Gauteng prioritises quality learning

Elevated Priorities for Education respond to key challenges facing the people of Gauteng

Next month, on June 16, South Africa will commemorate the 47th anniversary of the 1976 Soweto Youth Uprisings, a historical moment in our struggle for freedom, which saw young people mount an open revolt against the might of the racist apartheid regime.

Their message was simple, as it was powerful: we reject the imposition of Afrikaans as a language of instruction in our schools, and Bantu Education as its intention was to keep us subjugated.

The fearless generation led by the fiery Tsietsi Mashinini rejected the imposition of a language they considered a tool of oppression.

As we delivered the Gauteng department of education’s (GDE) budget vote this past week, we had to ensure it addresses the issues of quality learning, classroom performance of teacher, and the active learning of children in classrooms across all schools in the province.

The budget also addresses interventions compensating for poor family literacy levels and the impact of poverty affecting a large percentage of our communities in Gauteng, especially those living in townships, informal settlements and hostels (TISH). The Gauteng provincial government has this financial year set aside R63.4-billion for education, an increase of 6.2% from the main appropriation of R59.7-billion in 2022/23. These funds will be utilised in line with the
Premier’s Elevated Priorities.

The Elevated Priorities for Education include:

  • Improving Grade 12 results, measuring progress and educational outcomes must be a priority;
  • Expand access of ECD sites across poor and marginalised communities, including residential hostels;
  • ICT schools’ rollout in the townships must continue;
  • Modernisation, investing in school infrastructure and online admissions;
  • Integration and incorporation of wellness programmes, and rehabilitation of children in conflict with the law into the education system; and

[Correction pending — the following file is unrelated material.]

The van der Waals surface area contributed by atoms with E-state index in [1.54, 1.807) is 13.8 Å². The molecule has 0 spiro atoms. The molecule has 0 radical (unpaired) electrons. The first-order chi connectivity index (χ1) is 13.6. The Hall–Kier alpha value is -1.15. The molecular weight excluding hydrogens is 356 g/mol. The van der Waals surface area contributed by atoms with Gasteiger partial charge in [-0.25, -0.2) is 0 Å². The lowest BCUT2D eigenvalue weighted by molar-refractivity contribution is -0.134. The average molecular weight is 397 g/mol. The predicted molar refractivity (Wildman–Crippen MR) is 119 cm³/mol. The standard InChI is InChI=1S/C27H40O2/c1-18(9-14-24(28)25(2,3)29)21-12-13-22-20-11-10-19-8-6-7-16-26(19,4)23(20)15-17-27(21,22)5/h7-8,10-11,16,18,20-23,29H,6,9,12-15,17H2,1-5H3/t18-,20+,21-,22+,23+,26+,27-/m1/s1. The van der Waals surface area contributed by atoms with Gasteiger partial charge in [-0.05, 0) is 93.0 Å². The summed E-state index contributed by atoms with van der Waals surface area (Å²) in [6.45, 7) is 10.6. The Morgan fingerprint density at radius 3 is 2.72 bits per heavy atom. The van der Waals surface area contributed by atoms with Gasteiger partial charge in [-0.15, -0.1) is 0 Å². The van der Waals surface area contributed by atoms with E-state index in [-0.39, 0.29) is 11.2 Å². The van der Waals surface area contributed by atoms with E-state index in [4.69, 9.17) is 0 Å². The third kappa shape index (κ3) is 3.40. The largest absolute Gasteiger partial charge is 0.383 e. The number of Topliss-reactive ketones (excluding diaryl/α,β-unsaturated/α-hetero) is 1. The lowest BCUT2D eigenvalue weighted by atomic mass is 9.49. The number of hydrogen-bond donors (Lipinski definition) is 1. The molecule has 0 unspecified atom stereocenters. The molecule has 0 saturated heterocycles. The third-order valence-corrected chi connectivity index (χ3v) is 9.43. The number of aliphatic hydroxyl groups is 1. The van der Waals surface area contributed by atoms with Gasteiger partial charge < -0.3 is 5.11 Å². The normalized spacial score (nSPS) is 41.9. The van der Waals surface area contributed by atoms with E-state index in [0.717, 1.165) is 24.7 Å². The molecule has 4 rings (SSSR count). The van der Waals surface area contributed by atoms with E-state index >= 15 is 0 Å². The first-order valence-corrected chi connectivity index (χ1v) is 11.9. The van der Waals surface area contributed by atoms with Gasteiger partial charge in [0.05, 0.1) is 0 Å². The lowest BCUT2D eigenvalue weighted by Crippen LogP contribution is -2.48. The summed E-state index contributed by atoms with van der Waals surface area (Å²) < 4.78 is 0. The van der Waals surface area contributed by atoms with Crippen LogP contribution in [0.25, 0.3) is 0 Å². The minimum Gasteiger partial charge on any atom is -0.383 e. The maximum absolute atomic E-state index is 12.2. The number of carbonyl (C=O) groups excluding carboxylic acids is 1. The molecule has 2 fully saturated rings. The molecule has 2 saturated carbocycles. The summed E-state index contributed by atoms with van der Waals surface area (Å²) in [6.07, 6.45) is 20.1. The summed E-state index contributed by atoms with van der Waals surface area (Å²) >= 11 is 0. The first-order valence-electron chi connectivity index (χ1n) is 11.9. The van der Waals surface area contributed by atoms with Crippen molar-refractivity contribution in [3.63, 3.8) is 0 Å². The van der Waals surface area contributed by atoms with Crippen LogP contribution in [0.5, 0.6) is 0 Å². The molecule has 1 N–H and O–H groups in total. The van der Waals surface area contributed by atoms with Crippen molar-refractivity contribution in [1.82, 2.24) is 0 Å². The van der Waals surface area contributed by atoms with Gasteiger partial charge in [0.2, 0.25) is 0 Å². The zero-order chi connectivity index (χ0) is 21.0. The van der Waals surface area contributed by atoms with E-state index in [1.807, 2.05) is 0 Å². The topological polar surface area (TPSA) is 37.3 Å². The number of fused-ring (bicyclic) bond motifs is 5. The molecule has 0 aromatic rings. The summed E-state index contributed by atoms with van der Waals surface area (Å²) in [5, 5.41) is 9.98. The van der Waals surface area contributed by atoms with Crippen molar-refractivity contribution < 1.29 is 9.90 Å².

• School safety must be a priority to ensure learner and teacher safety.

The GDE’s budget breakdown for the 2023/24 financial year will see more than R46-billion, or 72.6%, spent on the compensation of employees. Infrastructure development is allocated at R2.46-billion, leaving around R7-billion for programmes, nutrition, transport and other goods and services.


Improving Grade 12 Performance

In 2023, the department is aiming to achieve a pass rate of 90% for Gauteng. We will also push for a bachelor pass rate of 50%, with a specific emphasis on reducing the difference in the National Senior Certificate pass rate between township and ex-Model C schools to 7%.


Schools of Specialisation (SoS)

In responding to the challenge of scarce skills development as outlined in Growing Gauteng Together 2030 blueprint, we are rolling out 35 schools of specialisation before the end of the 2024 financial year.


Early Childhood Development (ECD)

The 2022/23 financial year saw the migration of the ECD function from the department of social development to the education department.


Integration and rehabilitation of learners into a welfare and wellness programme (drug abuse, crime)

Everyone deserves a second chance in life, more so children. We are working with our sister departments and organised civil society, especially faith-based organisations, to intervene in schools in a non-denominational manner to address the pressures that children and their schools face in dealing with these social ills.


School Safety

The School Safety Strategy is targeting 1 700 Township schools and focusing on 275 high risk schools to work with the Mathew Goniwe School of Leadership and Governance in profiling, diagnosing, and identifying interventions to make schools safer for staff and learners.


School Nutrition

The National School Nutrition Programme will continue to receive support and is currently providing a warm meal to more than 1.651-million learners in all participating schools.



More than R1.6 billion is targeted at building 17 new schools in high-pressure communities. Funding for the construction of 18 schools was approved by
National Treasury.

Through this budget, we are unapologetic in our goal of changing the material conditions of the education sector in TISH communities. After all, education is the most effective weapon against poverty, and inequality.


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